Introduction to HITRUST (Part 1 of 6)

Travis Good
November 3, 2021

The simplest way to think about HITRUST is that it is an attempt to simplify and streamline security assessments. The goal of HITRUST, a non-profit organization initially backed by large healthcare insurance companies, is to create efficiencies for both companies being assessed and for organizations assessing other companies.

The problem HITRUST is solving is the largely bespoke security review process to which organizations subject other organizations. HITRUST has also expanded out from security assessments to allow companies to use HITRUST to complete assessments for SOC 2, PCI, and GDPR. While HITRUST initially launched with a focus on healthcare and HIPAA, it has expanded into other industries and data protection regimes; healthcare remains the industry with the strongest adoption of HITRUST.

Assess Once, Report Many - HITRUST Tagline

HITRUST accomplishes this mission and tagline with its CSF, or Common Security Framework. The CSF rationalizes controls across multiple regulations and frameworks such as NIST, PCI, and HIPAA. The CSF is a meta framework for security and privacy. It can be used both for compliance, as a point in time assessment, as well as a continuous risk management tool.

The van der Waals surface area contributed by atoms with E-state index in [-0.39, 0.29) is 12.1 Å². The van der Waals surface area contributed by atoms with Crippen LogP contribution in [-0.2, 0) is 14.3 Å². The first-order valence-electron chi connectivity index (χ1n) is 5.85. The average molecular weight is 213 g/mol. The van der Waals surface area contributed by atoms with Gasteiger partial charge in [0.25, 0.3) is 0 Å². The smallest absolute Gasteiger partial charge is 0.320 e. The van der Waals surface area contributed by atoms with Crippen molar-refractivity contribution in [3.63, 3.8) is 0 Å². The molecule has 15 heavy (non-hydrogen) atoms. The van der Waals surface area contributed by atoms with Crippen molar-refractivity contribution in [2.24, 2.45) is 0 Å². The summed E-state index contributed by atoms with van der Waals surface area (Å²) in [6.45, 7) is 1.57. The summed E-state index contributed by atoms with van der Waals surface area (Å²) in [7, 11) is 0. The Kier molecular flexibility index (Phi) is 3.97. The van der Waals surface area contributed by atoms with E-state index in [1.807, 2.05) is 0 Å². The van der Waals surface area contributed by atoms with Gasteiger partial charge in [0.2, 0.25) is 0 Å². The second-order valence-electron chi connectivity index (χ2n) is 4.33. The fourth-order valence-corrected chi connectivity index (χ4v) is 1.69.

Having used HITRUST extensively for over 7 years, it works mostly as intended. While there is a steep learning curve for HITRUST first timers, it is a certification that can streamline security assessments with partners and customers. The caveat is that not all organizations accept HITRUST in leu of their own security assessments.

While the foundation of HITRUST is the CSF, HITRUST does offer multiple programs for managing risk and proving compliance.

  • HITRUST Assurance Program. This is the core of HITRUST and the focus of this training course. The HITRUST Assurance Program leverages the CSF to streamline security assessments and 3rd party assessments.
  • De-identification. The De-identification Framework is both a framework and a methodology that organizations can adopt and use for their de-identification programs. With big data initiatives and analytics becoming more and more common, de-identification is a large topic when it comes protected data and this is an attempt by HITRUST to provide a mechanism for organizations to de-identify data.